But now, courtesy of Facebook, anyone can become a secret agent — what a difference digital technology makes. The social media enterprise has recently announced that its members may now use aliases. Previously, Facebook has required its members to use their real names; however, at issue are certain San Francisco based performers, drag artists in particular, who seek anonymity for protection and therefore wish to use online aliases, viewing stage names as part of their persona. While this poses a legal issue about safety and the right to privacy in certain circumstances, it also has vast implications for the intelligence profession.

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Reporter Won’t Pay Taxes Until IRS Truth Comes Out

By 10.10.14

Are you fed up with your tax money being misspent while the government that collects them tramples on citizens’ rights? When the IRS scandal broke, one man decided enough was enough — and he hasn’t paid taxes since.

Daily Caller reporter Patrick Howley has refused to pay taxes since the public learned about the IRS targeting conservatives. On the 500th day after the news hit, he reviewed what we’ve learned about what happened in the IRS (precious little) and what has happened in our country in the meantime. Here’s just a sampling:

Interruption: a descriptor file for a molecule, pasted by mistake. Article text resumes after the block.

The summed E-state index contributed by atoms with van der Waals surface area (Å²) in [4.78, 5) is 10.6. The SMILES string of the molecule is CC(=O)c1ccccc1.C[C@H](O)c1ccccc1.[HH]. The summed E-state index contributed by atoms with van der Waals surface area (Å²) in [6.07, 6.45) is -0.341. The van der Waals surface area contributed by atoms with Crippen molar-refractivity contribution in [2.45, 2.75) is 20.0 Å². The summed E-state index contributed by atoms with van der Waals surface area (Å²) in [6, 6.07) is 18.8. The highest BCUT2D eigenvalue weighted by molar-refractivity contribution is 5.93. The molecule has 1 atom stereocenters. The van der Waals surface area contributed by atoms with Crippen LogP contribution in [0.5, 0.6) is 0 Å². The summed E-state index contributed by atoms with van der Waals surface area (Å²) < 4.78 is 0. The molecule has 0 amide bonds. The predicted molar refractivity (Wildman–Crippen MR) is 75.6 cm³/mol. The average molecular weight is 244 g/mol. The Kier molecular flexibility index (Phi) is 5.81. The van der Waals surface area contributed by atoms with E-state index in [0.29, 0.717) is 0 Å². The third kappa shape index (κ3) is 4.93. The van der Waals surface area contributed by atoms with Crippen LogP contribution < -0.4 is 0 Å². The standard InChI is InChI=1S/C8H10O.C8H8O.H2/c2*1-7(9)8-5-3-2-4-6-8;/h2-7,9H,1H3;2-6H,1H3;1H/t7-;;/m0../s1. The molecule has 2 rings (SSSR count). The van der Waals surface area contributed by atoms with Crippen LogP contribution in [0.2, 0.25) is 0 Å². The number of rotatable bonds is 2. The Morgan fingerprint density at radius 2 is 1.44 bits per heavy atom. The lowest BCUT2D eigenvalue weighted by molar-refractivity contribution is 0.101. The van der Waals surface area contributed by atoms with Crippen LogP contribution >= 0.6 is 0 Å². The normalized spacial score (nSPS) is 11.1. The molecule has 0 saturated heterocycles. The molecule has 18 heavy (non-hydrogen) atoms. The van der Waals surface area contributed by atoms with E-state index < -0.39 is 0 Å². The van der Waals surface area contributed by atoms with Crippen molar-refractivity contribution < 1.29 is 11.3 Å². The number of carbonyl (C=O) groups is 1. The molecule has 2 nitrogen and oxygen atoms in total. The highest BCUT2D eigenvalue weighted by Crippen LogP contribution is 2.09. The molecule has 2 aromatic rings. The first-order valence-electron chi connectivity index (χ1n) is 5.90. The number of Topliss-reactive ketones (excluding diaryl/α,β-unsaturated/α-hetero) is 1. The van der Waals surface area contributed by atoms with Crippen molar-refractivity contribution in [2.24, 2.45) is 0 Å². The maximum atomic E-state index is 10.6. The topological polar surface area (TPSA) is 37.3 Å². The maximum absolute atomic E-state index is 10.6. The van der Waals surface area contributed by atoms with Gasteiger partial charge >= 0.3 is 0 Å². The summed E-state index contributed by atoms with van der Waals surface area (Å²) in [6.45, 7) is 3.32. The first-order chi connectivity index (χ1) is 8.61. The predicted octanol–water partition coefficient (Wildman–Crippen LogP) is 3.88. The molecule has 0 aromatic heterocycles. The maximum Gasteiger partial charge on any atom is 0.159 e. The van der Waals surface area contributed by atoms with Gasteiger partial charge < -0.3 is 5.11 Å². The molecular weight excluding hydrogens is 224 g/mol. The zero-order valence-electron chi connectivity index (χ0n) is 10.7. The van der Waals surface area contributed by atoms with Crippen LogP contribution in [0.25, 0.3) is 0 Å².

The government shut down because of Obamacare and Republicans got blamed.… ISIS beheaded three Western journalists.… Vladimir Putin seized Crimea. Guatemalan children poured across the border. John Kerry let Iran keep having nuclear power plants. War raged between Israel and Hamas. Armed federal agents stole a rancher’s cattle and then it was all okay because the rancher said something racist. Ebola broke out. A Malaysian plane got lost. Racial tensions spilled over in Ferguson.

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Lame Duck

By 10.8.14

We’re two years into a lame-duck presidency. How are we doing? How do you like it?

There is certainly a bad history of lame-duck presidents. Some call it a “Second Term Curse.” (For example, see Lawrence Summers’ op-ed in August.) In recent history, Nixon resigned, Reagan had Iran-Contra, Clinton was tried by the Senate, George W. Bush had Hurricane Katrina and the 2008 financial crisis, and Obama. Obama’s list just grows and grows.

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Bill O’Reilly’s Soldiers of Fortune

By 10.3.14

Observe, first of all, that there are precedents for Bill O’Reilly’s idea of a mercenary force to engage the Arabs. A private force engaged the Tripolitan pirates during the Barbary wars, and we sent privateers into Central America early in the twentieth century, though no one remembers what exactly they were supposed to do. Neither of these expeditions was strategically successful. However, it can be said they helped mobilize awareness Stateside that, like it or not, there were indeed monsters out there and, notwithstanding the wise words of one of our greatest presidents, it behooved us to seek them out and destroy them.

The Blackwater organization, more lately, has been very good at what it does. However, what Mr. O’R proposed was a force made up of foreign enlistees, not Americans. This can work, judging from past experience, if — as O’Reilly himself says — the force is trained and led by American military officers.